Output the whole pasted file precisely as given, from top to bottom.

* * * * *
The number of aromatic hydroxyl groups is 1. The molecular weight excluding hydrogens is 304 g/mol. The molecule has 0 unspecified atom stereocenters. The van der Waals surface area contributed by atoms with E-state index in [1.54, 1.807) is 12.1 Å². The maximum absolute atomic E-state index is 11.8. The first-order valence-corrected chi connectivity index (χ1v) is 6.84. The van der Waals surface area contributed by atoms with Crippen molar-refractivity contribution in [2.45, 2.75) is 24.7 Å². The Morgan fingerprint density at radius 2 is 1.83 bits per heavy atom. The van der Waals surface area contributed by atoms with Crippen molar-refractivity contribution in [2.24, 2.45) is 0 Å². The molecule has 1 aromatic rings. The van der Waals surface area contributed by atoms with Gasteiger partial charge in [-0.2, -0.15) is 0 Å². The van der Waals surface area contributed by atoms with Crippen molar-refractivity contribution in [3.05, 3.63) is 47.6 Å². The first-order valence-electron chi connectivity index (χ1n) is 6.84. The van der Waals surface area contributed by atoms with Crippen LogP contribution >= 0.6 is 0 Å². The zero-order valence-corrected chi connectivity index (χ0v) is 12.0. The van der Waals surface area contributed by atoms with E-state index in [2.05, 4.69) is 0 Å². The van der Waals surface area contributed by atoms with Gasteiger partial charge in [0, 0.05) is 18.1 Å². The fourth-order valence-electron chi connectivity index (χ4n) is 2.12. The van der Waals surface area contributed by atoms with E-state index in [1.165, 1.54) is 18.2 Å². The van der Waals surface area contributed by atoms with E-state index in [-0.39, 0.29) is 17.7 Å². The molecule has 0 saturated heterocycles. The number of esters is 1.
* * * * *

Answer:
The number of aromatic hydroxyl groups is 1. The molecular weight excluding hydrogens is 304 g/mol. The molecule has 0 unspecified atom stereocenters. The van der Waals surface area contributed by atoms with E-state index in [1.54, 1.807) is 12.1 Å². The maximum absolute atomic E-state index is 11.8. The first-order valence-corrected chi connectivity index (χ1v) is 6.84. The van der Waals surface area contributed by atoms with Crippen molar-refractivity contribution in [2.45, 2.75) is 24.7 Å². The Morgan fingerprint density at radius 2 is 1.83 bits per heavy atom. The van der Waals surface area contributed by atoms with Crippen molar-refractivity contribution in [2.24, 2.45) is 0 Å². The molecule has 1 aromatic rings. The van der Waals surface area contributed by atoms with Gasteiger partial charge in [-0.2, -0.15) is 0 Å². The van der Waals surface area contributed by atoms with Crippen molar-refractivity contribution in [3.05, 3.63) is 47.6 Å². The first-order valence-electron chi connectivity index (χ1n) is 6.84. The van der Waals surface area contributed by atoms with Crippen LogP contribution >= 0.6 is 0 Å². The zero-order valence-corrected chi connectivity index (χ0v) is 12.0. The van der Waals surface area contributed by atoms with E-state index in [2.05, 4.69) is 0 Å². The van der Waals surface area contributed by atoms with Gasteiger partial charge in [0, 0.05) is 18.1 Å². The fourth-order valence-electron chi connectivity index (χ4n) is 2.12. The van der Waals surface area contributed by atoms with E-state index in [1.165, 1.54) is 18.2 Å². The van der Waals surface area contributed by atoms with E-state index in [-0.39, 0.29) is 17.7 Å². The molecule has 0 saturated heterocycles. The number of esters is 1.